1. 13 Examples of Not-So-Patriotic Rap Covers.

    With Independence Day soon upon us, the American flag shall be all up in your grill. And while every rapper and their uncle Sam has been putting “Old Glory”‘s visage on their cover art as a trendy accessory, there are also those who’ve done it to make a political statement. Flag burning? Devil-ish glares? Weaponry and such? We gotcha covered. Here, in honor of the 13 colonies that led the American revolution, we present 13 not-so-patriotic rap album covers. Picture these covers coolin’ out on the 4th of July. And if ya thought they were celebrating that’s a worldwide lie…


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    #1. 2 Black 2 Strong MMG - Burn Baby Burn EP (Clappers, 1990)

    Early ’90s crew re-claims the Watts Riots’ slogan from “Disco Inferno” and ups the agit-hop ante with its EP cover imagery. P.E.’s Chuck D makes a guest appearance, too. Maybach Music Group, hold your head.


    #2. Above The Law - Uncle Sam's Curse (Ruthless, 1994)

    Whether taking the form of power – or L.A. smog – like Hurricane Annie, Uncle Sam will blow you away.


    #3. DJ Screw - Best of the Best Vol. 2 (mixtape, 2006)

    Posthumously released collection of the H-Town innovator’s work uses the red, white and blue as backdrop to a horrific Kill at Will -esque image.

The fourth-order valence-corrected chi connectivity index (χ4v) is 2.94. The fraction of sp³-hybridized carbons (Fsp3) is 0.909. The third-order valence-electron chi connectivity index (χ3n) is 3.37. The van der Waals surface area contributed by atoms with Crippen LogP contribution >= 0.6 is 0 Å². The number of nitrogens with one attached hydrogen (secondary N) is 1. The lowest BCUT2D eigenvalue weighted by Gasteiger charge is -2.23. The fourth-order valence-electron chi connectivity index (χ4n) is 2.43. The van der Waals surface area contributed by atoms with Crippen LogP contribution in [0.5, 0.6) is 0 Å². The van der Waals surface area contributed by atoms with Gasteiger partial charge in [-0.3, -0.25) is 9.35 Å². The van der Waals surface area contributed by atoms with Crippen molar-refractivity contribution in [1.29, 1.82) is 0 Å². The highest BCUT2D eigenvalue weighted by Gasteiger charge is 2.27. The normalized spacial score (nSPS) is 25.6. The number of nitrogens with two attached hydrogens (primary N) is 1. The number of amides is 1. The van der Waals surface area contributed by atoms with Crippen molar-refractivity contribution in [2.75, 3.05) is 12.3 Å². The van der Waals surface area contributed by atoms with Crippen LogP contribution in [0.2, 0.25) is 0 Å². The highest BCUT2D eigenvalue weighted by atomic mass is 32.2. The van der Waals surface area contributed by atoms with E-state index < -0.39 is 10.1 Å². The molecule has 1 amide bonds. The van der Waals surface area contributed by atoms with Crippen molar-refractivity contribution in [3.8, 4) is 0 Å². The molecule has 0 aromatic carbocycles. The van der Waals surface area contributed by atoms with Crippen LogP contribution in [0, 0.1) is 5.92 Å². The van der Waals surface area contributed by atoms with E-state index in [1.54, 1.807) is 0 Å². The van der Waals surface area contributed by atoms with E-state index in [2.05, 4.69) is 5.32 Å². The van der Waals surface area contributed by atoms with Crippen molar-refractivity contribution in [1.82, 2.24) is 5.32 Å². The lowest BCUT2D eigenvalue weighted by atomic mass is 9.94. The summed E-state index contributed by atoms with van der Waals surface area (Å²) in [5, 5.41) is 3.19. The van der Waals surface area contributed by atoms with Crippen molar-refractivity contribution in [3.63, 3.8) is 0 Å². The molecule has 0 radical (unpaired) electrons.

#4. Esham - Mail Dominance (Overcore, 2000)

    You’ve got mail, Lucifer.


    #5. Full Blooded - Memorial Day (No Limit, 1998)

    One of Pen & Pixel’s best moments.


    #6. Geto Boys - Da Good Da Bad & Da Ugly (Rap-A-Lot, 1998)

    Crack – more contagious than rabies, even on Pennsylvania Ave. Sam says: “Get off my lawn!”


    #7. Ice Cube - Death Certificate (Priority, 1991)

    O’Shea, can you see…


    #8. Killer Mike - I Pledge Allegiance to the Grind Vol. 1 (Sony, 2006)

    Charred flag alert from ATL’s finest. (Also, on the sequel .)


    #9. Lupe Fiasco - "Around My Way (Freedom Ain't Free)" (Atlantic, 2012)

    Lost amidst the controversy of “T.R.O.Y.”-gate : Lupe’s visual commentary that legal business controls America.


    #10. Paris - Acid Reflex (Guerilla Funk, 2008)

    Uncle Sam wants you – to serve evil, and he’s holding Black babies holding hand grenades. (NOTE: While the above cover certainly isn’t Paris’ most incendiary – that honor goes to either this or this – it’s the most incendiary that bears stars n’ stripes fo’ neva.)


    #11. Pastor Troy - Tool Musiq (Money & the Power/SMC, 2007)

    Originally entitled Saddam Hussein , trap pioneer Troy’s ’07 LP features what appears to be rifle scopes and artillery belts in place of the flag’s stars and stripes. Also, a burning cross stands in for the “T” in “Troy.”


    #12. Public Enemy - "Night of the Living Baseheads" (Def Jam, 1988)

    Still one of the all-time greatest photos in music history: Public Enemy photographed by Glen E. Friedman behind bars circa the Nation of Millions era. Where’s Old Glory, you ask? Take a close look at what’s underfoot…


    #13. Spice 1 - AmeriKKKa's Nightmare (Jive, 1994)

    Actually, the NRA approved this album cover.


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